Fighting back against “Imposter Syndrome”
I recently stumbled across a couple of really interesting articles about imposter syndrome (the feeling that you are not good enough or smart enough and that at some point everyone is going to figure that out and kick you off the island), which I thought I’d share. Imposter Syndrome is very common among scientists, particularly female scientists (I know I struggle with it), and knowing other people feel the same way helps, but maybe there is more we can do to help each other.
The first article Could imposter syndrome learn from sports? is by a post-doc with an interesting hypothesis that imposter syndrome is so prevalent in science because scientists in general are afraid to show weakness, we tend to hide our failures from colleagues and students. As a consequence, it appears that everyone around you is always succeeding and you are the only one that keeps failing. She has a good point:
And while these tales of achievement and shining sources of confidence may be inspiring, they are also intimidating. They make us think we can never live up to what the successful among us have done. That we will never be enough. From where we sit, it looks like these people never saw failure in their lives. Oh, we know intellectually that it must be there. But we never, ever see it.
That article lead me to another article Impostors, Underdogs, and the Status of Science. That author was inspired by the first and expands on her hypothesis to posit that the root of this tendency to hide failure stems from the general narrative that is told about scientists in the press, in literature, and in popular culture is “a story of the inevitable triumph of genius” which is in stark contrast to the typical sports biographies that highlight how the underdog rose to success after years of sweat, tears, and hard work.
The notable thing about this is that the stories we tell about sports are fundamentally inclusive while the stories we tell about science are exclusive. In both cases, we’re talking about people who do things that are completely beyond the reach of the average person, but when we tell those stories about athletes, they’re cast in a way that makes them seem different from ordinary people only in a quantitative sense– they’re a little taller, a little quicker, a little more disciplined. The framing invites the reader to imagine themselves at the center– “If I’d only been a few inches taller, that could’ve been me,” or “If I’d been able to spend a little more time working on my swing…”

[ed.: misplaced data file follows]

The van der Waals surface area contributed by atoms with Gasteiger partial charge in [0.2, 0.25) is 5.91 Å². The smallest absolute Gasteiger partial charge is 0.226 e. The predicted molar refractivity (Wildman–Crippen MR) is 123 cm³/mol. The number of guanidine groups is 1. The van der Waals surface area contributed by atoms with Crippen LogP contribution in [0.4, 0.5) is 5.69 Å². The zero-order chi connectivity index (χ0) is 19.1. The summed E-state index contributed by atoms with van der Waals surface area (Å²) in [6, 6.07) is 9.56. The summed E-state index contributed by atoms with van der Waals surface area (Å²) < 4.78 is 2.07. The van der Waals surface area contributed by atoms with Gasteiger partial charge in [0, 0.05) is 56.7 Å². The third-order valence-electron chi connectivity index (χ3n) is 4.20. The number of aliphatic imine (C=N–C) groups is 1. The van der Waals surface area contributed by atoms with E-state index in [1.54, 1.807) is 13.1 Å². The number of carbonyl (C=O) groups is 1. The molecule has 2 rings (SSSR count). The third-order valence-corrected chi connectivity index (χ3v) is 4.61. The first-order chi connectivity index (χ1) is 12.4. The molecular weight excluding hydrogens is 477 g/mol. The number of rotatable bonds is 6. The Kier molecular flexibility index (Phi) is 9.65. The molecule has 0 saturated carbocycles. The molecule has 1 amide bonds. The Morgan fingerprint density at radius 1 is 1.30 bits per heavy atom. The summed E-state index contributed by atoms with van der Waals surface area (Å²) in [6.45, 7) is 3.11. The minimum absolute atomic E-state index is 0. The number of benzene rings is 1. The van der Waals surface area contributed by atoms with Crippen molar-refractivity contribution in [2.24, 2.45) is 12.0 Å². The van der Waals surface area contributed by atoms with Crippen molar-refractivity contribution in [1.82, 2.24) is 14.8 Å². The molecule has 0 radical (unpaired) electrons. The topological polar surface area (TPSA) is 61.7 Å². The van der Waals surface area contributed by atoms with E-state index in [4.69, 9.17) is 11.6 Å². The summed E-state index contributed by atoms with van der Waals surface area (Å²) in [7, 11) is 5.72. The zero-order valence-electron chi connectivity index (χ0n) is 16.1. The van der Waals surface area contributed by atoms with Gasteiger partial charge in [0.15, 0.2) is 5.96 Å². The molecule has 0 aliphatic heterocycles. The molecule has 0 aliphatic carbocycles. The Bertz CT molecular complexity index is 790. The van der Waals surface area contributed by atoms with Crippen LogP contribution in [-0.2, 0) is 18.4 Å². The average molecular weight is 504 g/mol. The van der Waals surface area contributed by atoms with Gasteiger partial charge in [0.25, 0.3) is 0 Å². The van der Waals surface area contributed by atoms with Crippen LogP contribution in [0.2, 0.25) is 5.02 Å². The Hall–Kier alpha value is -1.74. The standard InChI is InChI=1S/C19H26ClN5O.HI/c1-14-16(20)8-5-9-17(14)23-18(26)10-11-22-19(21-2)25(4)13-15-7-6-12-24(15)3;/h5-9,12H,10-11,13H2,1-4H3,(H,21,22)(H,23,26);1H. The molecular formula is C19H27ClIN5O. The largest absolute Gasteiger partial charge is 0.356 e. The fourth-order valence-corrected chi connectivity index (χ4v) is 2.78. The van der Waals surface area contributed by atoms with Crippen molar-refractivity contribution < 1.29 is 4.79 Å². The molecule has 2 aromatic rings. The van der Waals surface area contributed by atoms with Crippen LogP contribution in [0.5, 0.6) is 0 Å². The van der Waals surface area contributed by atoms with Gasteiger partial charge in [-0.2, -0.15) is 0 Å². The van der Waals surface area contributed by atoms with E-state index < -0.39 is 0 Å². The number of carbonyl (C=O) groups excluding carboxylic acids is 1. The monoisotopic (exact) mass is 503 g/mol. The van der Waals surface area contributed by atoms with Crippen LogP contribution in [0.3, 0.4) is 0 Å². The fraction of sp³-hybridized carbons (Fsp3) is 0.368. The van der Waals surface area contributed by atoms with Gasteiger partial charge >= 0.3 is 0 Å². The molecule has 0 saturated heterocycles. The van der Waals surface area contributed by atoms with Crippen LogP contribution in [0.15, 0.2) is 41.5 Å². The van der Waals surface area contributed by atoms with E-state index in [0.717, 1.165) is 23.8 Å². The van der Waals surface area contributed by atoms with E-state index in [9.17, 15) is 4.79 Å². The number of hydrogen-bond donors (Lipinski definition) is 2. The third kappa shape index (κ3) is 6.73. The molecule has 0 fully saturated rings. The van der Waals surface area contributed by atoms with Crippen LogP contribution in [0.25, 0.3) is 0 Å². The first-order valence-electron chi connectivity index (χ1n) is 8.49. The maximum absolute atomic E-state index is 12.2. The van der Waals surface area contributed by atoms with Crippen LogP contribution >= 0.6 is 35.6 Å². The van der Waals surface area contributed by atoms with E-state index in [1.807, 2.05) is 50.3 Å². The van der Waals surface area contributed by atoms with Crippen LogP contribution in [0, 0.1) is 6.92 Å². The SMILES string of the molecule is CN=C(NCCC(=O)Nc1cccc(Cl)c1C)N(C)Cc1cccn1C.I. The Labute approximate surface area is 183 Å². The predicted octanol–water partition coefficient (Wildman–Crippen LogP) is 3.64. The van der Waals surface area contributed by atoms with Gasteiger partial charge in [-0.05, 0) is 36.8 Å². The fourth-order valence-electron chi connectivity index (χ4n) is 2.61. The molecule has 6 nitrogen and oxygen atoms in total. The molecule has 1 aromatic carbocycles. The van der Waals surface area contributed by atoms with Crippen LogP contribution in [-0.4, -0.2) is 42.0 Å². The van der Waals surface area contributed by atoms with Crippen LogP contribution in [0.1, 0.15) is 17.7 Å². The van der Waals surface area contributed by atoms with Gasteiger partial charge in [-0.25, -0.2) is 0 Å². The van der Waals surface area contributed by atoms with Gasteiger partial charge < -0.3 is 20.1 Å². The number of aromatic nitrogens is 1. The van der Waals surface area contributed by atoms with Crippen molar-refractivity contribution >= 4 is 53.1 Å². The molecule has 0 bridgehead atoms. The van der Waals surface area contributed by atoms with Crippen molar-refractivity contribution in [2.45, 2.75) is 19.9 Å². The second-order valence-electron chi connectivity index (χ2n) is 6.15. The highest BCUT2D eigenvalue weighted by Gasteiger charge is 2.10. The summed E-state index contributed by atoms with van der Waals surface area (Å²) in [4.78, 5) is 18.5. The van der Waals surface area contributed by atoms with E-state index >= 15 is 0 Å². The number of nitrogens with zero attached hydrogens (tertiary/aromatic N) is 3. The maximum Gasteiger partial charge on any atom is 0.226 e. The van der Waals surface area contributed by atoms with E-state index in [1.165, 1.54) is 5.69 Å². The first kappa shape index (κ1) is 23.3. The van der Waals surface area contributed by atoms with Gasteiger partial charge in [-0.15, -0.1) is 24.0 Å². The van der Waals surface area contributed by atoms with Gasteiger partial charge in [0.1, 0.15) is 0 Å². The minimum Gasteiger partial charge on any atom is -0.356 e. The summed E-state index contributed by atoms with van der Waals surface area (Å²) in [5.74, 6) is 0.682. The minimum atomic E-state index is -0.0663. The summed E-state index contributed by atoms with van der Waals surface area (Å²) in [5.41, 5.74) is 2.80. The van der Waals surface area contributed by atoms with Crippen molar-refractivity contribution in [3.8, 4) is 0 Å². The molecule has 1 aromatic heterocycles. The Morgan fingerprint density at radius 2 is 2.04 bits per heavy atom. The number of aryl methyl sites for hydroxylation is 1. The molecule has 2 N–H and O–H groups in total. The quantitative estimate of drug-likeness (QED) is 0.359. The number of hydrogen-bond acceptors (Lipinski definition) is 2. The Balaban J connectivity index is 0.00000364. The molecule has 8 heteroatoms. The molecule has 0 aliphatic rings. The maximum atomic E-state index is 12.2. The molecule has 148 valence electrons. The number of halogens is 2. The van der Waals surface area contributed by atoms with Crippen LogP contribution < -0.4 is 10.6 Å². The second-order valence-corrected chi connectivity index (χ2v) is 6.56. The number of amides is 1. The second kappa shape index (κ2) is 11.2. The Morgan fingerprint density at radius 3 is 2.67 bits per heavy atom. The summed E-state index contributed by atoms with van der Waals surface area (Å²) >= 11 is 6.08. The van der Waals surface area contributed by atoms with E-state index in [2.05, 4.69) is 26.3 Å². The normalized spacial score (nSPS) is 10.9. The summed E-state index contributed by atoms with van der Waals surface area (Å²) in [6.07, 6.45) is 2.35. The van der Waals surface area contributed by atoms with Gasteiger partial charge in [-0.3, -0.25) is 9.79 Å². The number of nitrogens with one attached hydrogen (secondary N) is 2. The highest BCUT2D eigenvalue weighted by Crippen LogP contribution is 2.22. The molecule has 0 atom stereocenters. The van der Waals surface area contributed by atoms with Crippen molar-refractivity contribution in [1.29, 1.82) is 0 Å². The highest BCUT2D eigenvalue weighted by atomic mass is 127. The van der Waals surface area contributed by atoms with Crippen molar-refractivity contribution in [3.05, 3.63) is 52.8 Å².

The standard stories about scientists, on the other hand, are exclusive. They tend to emphasize the difference between the reader and the subject. Even as children, great scientists are often portrayed as qualitatively different, as people whose brains just work in a fundamentally different way. They either breeze through their education, or battle with administrative structures that are too confining for their genius. The framing encourages the reader to step back and gape in amazement at the subject.
This is why when I tell people what I do, often the first reaction I get is “Boy, you must be really smart.” not “Boy, you must work really hard.” The myth of the genius scientist is a lot to live up too. Not only is it okay (and inevitable) to fail, it is noble and inspiring to pick yourself up and try again. Maybe we could all try to be a little better about sharing both our successes and failures?